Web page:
BARBARA J. ROTHSTEIN, UNITED STATES DISTRICT JUDGE
This case is before the Court on remand from the United States Court of Appeals for the District of Columbia. Plaintiffs—the Estate of Mark Parsons, Mary Lazin, John J. Parsons, Catherine Tyokody, the Estate of Agnes Parsons, and the Estate of John W. Parsons (“Parsons family”)—are suing the remaining Defendant, the Palestinian Authority (“PA”),  under the Anti-Terrorism Act of 1991 (“ATA”), 18 U.S.C. § 2331 et seq., in connection with the death of Mark Parsons. Parsons was killed by a roadside bomb while providing security for a U.S. State Department convoy in the Gaza Strip in October 2003. Following remand by the Court of Appeals, the PA filed a renewed motion for summary judgment. See Mot. at Dkt. #48. This Court, having reviewed the briefs, supporting documents, and relevant case law, denies the PA’s motion.
I. LEGAL BACKGROUND
A. Summary Judgment Standard
The court will grant a motion for summary judgment if the pleadings and any affidavits or declarations show that there is no genuine issue as to any material fact and that the movant is entitled to judgment as a matter of law. See Fed. R. Civ. P. 56(a). The moving party bears the burden of demonstrating the absence of a genuine issue of material fact. Celotex Corp. v. Catrett, 477 U.S. 317, 322 (1986). Factual assertions in the moving party’s affidavits or declarations may be accepted as true unless the opposing party submits its own affidavits or declarations or documentary evidence to the contrary. Neal v. Kelly, 963 F.2d 453, 456 (D.C. Cir. 1992). As the PA’s arguments turn entirely on issues of law, there is no issue of material fact for purposes of this motion.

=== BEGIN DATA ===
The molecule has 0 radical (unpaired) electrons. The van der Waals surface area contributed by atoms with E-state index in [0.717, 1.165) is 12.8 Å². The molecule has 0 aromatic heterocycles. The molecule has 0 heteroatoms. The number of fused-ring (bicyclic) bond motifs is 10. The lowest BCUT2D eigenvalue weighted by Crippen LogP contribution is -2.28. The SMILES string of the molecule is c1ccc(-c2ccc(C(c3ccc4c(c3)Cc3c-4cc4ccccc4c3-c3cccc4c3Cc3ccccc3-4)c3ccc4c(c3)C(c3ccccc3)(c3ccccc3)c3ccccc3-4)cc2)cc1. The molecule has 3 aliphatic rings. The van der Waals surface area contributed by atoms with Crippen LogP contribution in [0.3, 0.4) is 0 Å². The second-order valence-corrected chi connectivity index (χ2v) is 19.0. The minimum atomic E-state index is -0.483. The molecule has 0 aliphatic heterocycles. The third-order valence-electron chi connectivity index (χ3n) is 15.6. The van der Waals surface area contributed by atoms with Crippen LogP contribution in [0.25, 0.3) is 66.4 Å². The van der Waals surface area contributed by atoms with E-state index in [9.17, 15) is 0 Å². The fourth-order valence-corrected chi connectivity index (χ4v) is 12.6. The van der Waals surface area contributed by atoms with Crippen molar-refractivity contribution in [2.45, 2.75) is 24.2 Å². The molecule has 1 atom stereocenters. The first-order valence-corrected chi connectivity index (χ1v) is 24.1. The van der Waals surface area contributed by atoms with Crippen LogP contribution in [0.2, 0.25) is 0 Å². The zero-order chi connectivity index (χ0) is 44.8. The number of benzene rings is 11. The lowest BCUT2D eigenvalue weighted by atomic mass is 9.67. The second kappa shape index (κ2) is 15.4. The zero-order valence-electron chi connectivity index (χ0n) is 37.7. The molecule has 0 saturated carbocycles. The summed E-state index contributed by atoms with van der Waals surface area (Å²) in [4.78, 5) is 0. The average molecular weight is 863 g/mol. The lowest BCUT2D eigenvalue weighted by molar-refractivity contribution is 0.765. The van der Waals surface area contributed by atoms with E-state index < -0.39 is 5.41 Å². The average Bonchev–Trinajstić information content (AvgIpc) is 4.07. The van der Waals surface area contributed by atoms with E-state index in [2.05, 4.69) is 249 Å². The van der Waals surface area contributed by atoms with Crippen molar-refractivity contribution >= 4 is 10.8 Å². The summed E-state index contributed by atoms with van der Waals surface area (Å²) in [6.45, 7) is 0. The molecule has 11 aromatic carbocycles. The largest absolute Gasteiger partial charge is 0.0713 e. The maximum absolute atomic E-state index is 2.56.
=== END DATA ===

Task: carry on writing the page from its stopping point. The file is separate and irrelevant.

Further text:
B. The Anti-Terrorism Act of 1991
The Anti-Terrorism Act of 1991, 18 U.S.C. § 2331 et seq., gives any United States national “injured in his or her person, property, or business by reason of an act of international terrorism, or his or her estate, survivors, or heirs” the right to bring a civil lawsuit in federal court. 18 U.S.C. § 2333(a). The Act defines “international terrorism” as activities that, among other things, “involve violent acts or acts dangerous to human life that are a violation of the criminal laws of the United States or of any State, or that would be a criminal violation if committed within the jurisdiction of the United States or of any State.” 18 U.S.C. § 2331(1)(A).
The criminal violation alleged in the instant case arises under 18 U.S.C. § 2339A, which concerns the provision of material support to terrorists. Section 2339A makes it a crime to “provide material support or resources . . . knowing or intending that they are to be used in preparation for, or in carrying out” specific violent crimes, including 18 U.S.C. § 2332(a), which prohibits the killing of a national of the United States while that national is outside the United States. 18 U.S.C. §§ 2339A(a), 2332(a).
When Mark Parsons was killed in October 2003, the version of Section 2339A(b) in effect defined “material support” as follows:
(b) Definition. – In this section, the term ‘material support or resources’ means currency or monetary instruments or financial securities, financial services, lodging, training, expert advice or assistance, safehouses, false documentation or identification, communications equipment, facilities, weapons, lethal substances, explosives, personnel, transportation, and other physical assets, except medicine or religious materials.
18 U.S.C. § 2339A(b) (2000 ed. Supp. III).
In 2004, Congress amended the definition of “material support.” Intelligence Reform and Terrorism Prevention Act of 2004 (“IRTPA”), Dec. 17, 20014, P.L. 108-458, § 6603(b), 118 Stat. 3762. This version, which is currently in effect, defines “material support” as follows:
(b) Definitions.— As used in this section—
(1) the term “material support or resources” means any property, tangible or intangible, or service, including currency or monetary instruments or financial securities, financial services, lodging, training, expert advice or assistance, safehouses, false documentation or identification, communications equipment, facilities, weapons, lethal substances, explosives, personnel (1 or more ...